Palace Contribution / Zeni Geva, Big Balls b/w Let There Be Rock split 7”, 1997

In collaboration with a German label called Gasoline Boost, the Chicago record label Skin Graft released a run of AC/DC 7” tribute records in the late 90s. This one is referred to as “Sides 5 and 6” because it was the third in the series. I’m assuming most of the bands were doing the same as the two artists featured here – a kind of ironic deconstruction of AC/DC. Skin Graft also released comics with their records, hence the cartoonish cover which contains within its pages a post-modern comic strip in which you can see the comic and its creation sort of happening at the same time; mistakes crossed out, story-lines redeveloped, inchoate character sketches, and the result is, uh, tedious. Zeni Geva were a heavy metal/noise rock Japanese band who’ve been going since the early 90s and were still alive and rocking in 2011. They’ve released a bunch of albums through North American labels Skin Graft and Alternative Tentacles.

Big Balls… I was first introduced to this song by friends of mine at age sixteen. We were teenagers, my friends were into heavy metal—naturally they thought the song hilarious. I probably did too—I can’t remember. Oldham takes the song and whacks several shades of shit out of it by changing words, playing it in a depressed lo-fi country folk style, almost as if the microphone is halfway across the room, and somehow has his voice drop out of the mix at crucial spots to weaken the masculine nature of the song even further still.  In doing so, he crafts an amusing, quite enjoyable masterpiece of understatement and irony. There’s a soft keyboard tone, providing most of the backing, a bit of acoustic guitar, and a submerged growly bass. There’s something about the way Oldham’s done this one song that singlehandedly evinces the whole Palace ethos. The major lyrical change is the final line of the chorus; where the original singer proudly shouts out, “But we’ve got the biggest balls of them all,” Oldham, who sings duet with himself here, instead offers us, “But they’re not the only balls of them all.” By changing the line only slightly, he pulls the rug from under the song’s boast more effectively than if he’d deliberately parodied it in a more openly comic way. And that’s his modus operandi here. The original song punned on ‘balls’ throughout to suggest a dance in a ballroom, but Oldham drops the ballroom jokes, loses the pun, adds several more meaningless lines in the verses and thus thoroughly undermines the song with his wry un-humour. And as if that wasn’t enough, he then throws in the line, “Once you’ve mouthed my testicles / You’ll know I’m not a liar / I’ve got great balls of fire,” which again, doesn’t so much satirize AC/DC as disenfranchise them of their brand of humour. This would all be pointless if the song itself was unlistenable, but instead, we get a catchy folk-ditty with what sounds to my ears like a completely new tune. It’s great, even if the mix is deliberately amateurish sounding. It’s kind of short at just over three minutes.

Let There Be Rock… I can’t say Japanese noise rock is my thing. Here we get a huge contrast to the Palace contribution with a loud hard kick drum, a solid heavy-metal guitar sound with lots of fuzz and a tiresome ‘death metal’ vocal. The words are completely indecipherable except for the chorus which actually sounds like “let be there rock” instead of “let there be rock,” which could be a deliberate Japanese affectation. Then we get a weird interlude with drum and a slowly rising guitar arpeggio, which after a minute or so gets wiped out by high speed lead guitar, fast drumming and some godawful wind-tunnel vocal screaming that is buried deep in the mix. It’s fairly hardcore though, with a big feedback breakdown at the end. Unless you’re a genuine AC/DC fan, I would have to say, forgettable.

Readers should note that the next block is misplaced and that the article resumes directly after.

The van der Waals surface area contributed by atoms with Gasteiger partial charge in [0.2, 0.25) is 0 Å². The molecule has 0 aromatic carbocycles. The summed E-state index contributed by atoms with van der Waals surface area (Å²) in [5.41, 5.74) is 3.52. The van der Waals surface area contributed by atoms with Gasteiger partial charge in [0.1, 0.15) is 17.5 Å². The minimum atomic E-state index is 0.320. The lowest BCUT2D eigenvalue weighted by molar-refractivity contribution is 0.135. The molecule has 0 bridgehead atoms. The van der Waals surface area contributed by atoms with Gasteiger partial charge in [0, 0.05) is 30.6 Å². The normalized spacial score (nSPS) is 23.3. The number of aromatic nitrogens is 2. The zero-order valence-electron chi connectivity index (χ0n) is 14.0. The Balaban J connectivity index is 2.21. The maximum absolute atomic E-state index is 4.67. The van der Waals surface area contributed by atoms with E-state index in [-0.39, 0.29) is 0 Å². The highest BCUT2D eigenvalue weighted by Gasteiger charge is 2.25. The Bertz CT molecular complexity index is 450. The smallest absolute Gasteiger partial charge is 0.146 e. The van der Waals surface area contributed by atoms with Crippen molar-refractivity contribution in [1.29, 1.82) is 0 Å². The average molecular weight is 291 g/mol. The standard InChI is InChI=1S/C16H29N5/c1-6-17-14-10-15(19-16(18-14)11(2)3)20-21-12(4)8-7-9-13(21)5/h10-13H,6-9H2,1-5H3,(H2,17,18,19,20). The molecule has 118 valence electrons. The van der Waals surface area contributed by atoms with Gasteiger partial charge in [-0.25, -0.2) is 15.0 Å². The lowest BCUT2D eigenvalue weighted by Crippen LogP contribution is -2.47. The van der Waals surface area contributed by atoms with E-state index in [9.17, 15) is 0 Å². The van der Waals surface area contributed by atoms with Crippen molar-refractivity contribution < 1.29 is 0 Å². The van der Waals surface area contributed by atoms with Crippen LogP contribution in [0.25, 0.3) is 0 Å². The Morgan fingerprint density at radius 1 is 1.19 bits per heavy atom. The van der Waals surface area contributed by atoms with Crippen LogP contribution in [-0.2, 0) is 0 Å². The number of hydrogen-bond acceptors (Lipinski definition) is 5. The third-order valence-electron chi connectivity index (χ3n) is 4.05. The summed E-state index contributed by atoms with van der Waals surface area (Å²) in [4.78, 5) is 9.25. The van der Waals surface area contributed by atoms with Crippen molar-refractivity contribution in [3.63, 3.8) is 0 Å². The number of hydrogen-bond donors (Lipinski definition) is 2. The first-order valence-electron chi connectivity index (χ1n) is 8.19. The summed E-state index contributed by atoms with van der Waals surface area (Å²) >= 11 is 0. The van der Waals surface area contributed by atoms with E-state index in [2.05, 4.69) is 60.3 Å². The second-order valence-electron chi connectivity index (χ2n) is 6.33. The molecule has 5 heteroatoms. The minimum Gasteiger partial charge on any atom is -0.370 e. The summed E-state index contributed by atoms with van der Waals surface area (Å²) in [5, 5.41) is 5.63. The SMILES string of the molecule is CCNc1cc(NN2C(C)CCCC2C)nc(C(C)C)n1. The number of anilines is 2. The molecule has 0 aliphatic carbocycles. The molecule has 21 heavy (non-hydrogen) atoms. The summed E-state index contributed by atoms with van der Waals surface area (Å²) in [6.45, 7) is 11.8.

The Palace song above is available on Guarapero: Lost Blues 2This 7″ was the very last thing to be released under the ‘Palace’ name. Following this, Will Oldham began recording under the Bonnie ‘Prince’ Billy moniker. The first BPB single came out in 1998 – “Black Dissimulation b/w No Such As What I Want.

About Alan Bumstead Vinyl Reviews

Alan Bumstead is a music fanatic who humbly adds confusion to the world with a string of album reviews written during real-time-listening in a stream-of-consciousness style, then edited for spelling, punctuation, flow and grammar. Apart from an additional introductory paragraph, the writing is improvised in time with the music. There is no re-writing. --------------------------------------------------------------------------------------------------- In his book Moving To Higher Ground Wynton Marsalis says, "Because jazz musicians improvise under the pressure of time, what's inside comes out pure. It's like being pressed to answer a question before you have a chance to get your lie straight. The first thought is usually the truth." I like to think that's what Alan Bumstead's all about.
This entry was posted in Vinyl: Bonnie 'Prince' Billy and tagged , , , , , , , , , . Bookmark the permalink.

2 Responses to Palace Contribution / Zeni Geva, Big Balls b/w Let There Be Rock split 7”, 1997

  1. Anonymous says:

    Er,the first Bonnie Prince Billy single was ‘I am drinking again’.

Leave a Reply

Fill in your details below or click an icon to log in: Logo

You are commenting using your account. Log Out /  Change )

Twitter picture

You are commenting using your Twitter account. Log Out /  Change )

Facebook photo

You are commenting using your Facebook account. Log Out /  Change )

Connecting to %s